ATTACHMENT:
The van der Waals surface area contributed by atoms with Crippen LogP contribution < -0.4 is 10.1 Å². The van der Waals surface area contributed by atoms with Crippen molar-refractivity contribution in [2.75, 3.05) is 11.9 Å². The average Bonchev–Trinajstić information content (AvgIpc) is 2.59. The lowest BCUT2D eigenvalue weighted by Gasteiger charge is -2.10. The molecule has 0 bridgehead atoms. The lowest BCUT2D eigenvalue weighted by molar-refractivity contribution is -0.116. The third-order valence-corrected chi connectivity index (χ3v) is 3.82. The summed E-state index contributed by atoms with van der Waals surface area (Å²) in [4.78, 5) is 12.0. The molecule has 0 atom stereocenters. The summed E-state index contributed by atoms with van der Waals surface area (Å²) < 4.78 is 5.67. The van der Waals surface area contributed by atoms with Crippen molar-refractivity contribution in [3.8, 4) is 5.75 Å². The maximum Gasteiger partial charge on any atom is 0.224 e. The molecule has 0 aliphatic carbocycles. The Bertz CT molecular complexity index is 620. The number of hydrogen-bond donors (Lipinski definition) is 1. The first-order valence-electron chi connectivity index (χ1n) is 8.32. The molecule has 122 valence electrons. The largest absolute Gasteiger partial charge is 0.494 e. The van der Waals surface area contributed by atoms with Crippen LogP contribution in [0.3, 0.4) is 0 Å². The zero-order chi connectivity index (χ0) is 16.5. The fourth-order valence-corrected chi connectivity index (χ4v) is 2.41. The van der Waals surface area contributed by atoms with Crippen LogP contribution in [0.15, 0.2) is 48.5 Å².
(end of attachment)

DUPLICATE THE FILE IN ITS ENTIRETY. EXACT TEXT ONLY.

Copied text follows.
The van der Waals surface area contributed by atoms with Crippen LogP contribution < -0.4 is 10.1 Å². The van der Waals surface area contributed by atoms with Crippen molar-refractivity contribution in [2.75, 3.05) is 11.9 Å². The average Bonchev–Trinajstić information content (AvgIpc) is 2.59. The lowest BCUT2D eigenvalue weighted by Gasteiger charge is -2.10. The molecule has 0 bridgehead atoms. The lowest BCUT2D eigenvalue weighted by molar-refractivity contribution is -0.116. The third-order valence-corrected chi connectivity index (χ3v) is 3.82. The summed E-state index contributed by atoms with van der Waals surface area (Å²) in [4.78, 5) is 12.0. The molecule has 0 atom stereocenters. The summed E-state index contributed by atoms with van der Waals surface area (Å²) < 4.78 is 5.67. The van der Waals surface area contributed by atoms with Crippen molar-refractivity contribution in [3.8, 4) is 5.75 Å². The maximum Gasteiger partial charge on any atom is 0.224 e. The molecule has 0 aliphatic carbocycles. The Bertz CT molecular complexity index is 620. The number of hydrogen-bond donors (Lipinski definition) is 1. The first-order valence-electron chi connectivity index (χ1n) is 8.32. The molecule has 122 valence electrons. The largest absolute Gasteiger partial charge is 0.494 e. The van der Waals surface area contributed by atoms with Crippen LogP contribution in [0.3, 0.4) is 0 Å². The zero-order chi connectivity index (χ0) is 16.5. The fourth-order valence-corrected chi connectivity index (χ4v) is 2.41. The van der Waals surface area contributed by atoms with Crippen LogP contribution in [0.15, 0.2) is 48.5 Å².